Defending the European football ecosystem and tradition

On Thursday 12 January, the meeting Defending the Ecosystem and Tradition of European Football, organised by Sport and Citizenship and LaLiga, took place at the Renaissance Hotel in Brussels, focused on talking about the European football Ecosystem and the sport model necessary in Europe to face the threat of the Superleague.

The event based on “Defending the European football ecosystem and tradition” had a massive audience of stakeholders, clubs, journalists, and other relevant profiles and started with the introduction of Tomasz Frankowski, member of the European Parliament, which positioned, both as former professional footballer and from its parliamentary role, against the ESL.

Thus, some of the key messages that this reputed MEP shared are the following:

I consider the European Super League to be a direct threat to the European football pyramid. Because if we allow an elite to break away from the rest, the whole pyramid and system will collapse. We would be left with a commercial entertainment and profit-driven model in men’s elite club football. This is not what we want.

The reasons have been made clear so many times. By all of the EU institutions, and more importantly by fans, leagues, national associations, players and coaches. Our joint conclusions are clear: the organisation of sport in Europe is based on solidarity and redistribution, with open competitions and sporting merit.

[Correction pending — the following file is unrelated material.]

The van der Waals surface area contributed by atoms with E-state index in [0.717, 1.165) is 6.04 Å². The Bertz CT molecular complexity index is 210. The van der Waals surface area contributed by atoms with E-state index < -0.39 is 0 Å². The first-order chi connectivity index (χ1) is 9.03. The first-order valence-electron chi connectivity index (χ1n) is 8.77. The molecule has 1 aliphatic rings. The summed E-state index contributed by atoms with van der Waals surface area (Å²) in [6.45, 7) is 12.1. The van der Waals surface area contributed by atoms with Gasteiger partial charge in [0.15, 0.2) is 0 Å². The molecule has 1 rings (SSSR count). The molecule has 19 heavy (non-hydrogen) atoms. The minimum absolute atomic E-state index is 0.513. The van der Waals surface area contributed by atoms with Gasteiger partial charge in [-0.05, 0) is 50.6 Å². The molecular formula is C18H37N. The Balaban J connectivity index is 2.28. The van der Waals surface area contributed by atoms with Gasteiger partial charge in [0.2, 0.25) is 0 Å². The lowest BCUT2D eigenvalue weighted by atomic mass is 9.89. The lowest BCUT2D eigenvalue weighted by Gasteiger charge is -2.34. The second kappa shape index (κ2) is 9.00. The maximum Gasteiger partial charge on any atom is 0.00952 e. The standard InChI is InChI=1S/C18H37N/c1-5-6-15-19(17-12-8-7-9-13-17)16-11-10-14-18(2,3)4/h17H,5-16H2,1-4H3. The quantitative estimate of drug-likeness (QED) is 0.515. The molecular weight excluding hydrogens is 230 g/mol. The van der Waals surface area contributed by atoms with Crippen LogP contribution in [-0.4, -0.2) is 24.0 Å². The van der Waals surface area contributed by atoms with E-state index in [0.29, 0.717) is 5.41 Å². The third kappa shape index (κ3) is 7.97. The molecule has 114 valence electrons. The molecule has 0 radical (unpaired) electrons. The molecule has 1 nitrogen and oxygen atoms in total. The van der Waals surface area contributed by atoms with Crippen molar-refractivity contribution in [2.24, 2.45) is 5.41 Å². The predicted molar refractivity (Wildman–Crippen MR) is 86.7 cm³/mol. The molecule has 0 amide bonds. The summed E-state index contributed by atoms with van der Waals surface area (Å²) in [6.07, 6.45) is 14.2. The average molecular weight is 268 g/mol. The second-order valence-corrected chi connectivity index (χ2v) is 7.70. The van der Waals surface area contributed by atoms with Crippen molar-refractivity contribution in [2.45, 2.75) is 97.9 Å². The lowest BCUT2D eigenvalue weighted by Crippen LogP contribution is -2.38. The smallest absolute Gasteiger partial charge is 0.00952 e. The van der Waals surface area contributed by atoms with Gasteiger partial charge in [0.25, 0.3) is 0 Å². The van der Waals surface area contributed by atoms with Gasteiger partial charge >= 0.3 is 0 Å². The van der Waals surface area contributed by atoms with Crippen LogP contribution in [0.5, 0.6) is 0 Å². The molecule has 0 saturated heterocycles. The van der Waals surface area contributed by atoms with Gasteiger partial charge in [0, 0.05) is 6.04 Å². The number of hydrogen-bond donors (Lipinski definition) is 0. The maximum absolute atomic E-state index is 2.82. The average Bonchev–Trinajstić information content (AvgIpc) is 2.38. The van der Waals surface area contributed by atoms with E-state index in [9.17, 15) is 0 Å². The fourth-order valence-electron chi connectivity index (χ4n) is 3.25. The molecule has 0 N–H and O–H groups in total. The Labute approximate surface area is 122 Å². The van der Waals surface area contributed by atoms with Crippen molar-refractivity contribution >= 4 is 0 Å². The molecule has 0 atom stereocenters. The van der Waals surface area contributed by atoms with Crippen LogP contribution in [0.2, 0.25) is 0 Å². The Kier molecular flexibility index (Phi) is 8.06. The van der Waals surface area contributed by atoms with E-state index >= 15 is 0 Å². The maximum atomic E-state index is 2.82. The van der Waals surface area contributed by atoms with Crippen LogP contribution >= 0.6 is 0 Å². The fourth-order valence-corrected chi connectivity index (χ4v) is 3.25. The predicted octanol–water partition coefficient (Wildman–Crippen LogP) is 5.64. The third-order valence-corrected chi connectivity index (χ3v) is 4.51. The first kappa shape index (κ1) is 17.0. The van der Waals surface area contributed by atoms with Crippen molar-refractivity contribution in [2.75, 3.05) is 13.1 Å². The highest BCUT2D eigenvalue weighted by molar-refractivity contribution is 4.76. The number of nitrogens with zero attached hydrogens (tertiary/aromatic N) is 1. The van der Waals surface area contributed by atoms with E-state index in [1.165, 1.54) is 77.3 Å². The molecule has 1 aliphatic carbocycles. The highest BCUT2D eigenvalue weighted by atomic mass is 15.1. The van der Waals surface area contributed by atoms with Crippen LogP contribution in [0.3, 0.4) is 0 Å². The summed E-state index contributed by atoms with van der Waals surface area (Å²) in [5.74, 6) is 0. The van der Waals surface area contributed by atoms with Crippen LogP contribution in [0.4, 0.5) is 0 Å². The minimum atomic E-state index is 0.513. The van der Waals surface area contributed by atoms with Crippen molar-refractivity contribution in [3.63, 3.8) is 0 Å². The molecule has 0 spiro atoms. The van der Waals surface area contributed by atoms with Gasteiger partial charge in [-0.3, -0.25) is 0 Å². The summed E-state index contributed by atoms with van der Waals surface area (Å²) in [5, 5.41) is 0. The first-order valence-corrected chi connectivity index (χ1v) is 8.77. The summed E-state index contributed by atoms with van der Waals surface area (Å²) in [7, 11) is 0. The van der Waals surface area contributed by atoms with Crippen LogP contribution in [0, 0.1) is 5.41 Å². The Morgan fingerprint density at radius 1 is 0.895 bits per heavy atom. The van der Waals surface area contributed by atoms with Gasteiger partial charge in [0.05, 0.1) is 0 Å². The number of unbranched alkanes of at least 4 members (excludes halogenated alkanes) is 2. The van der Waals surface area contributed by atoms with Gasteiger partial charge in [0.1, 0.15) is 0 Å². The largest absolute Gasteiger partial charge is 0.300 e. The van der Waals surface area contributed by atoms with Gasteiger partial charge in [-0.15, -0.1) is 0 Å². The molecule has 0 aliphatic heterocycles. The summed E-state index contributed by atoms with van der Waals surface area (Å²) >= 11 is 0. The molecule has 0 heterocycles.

Of course, football is not working perfectly and must keep improving. We can do better. This is why I commend you all for coming together to discuss these key matters today and I already look forward to hearing about your concrete plans for the future. The European Parliament, through its Sports Group of which I am Co-Chair, will ensure that the EU contributes to this process. Our resolution already contained specific recommendations and solutions in this regard.

Panel I – Economic and legal impact of a breakaway competition

Following this introduction, a highly value panel has taken place, in which Jean-François Brocard, Associate professor and economist at the Centre for Law and Economics of Sport (CDES, University of Limoges), Tsjalle van der Burg, Sports economist at University of Twente and Marc Watson, Group CEO and Co-founder of Eleven Sports, have discussed about the economic and legal impact of a breakaway competition. 

During the panel, moderated by the Sporza and Eleven Sports’ journalist Aster Nzeyimana, the three experts have explained the implications from an economic and legal point of view that a breakaway initiative such as the European Superleague could have for national associations, domestic leagues, clubs, players, fans and broadcasters.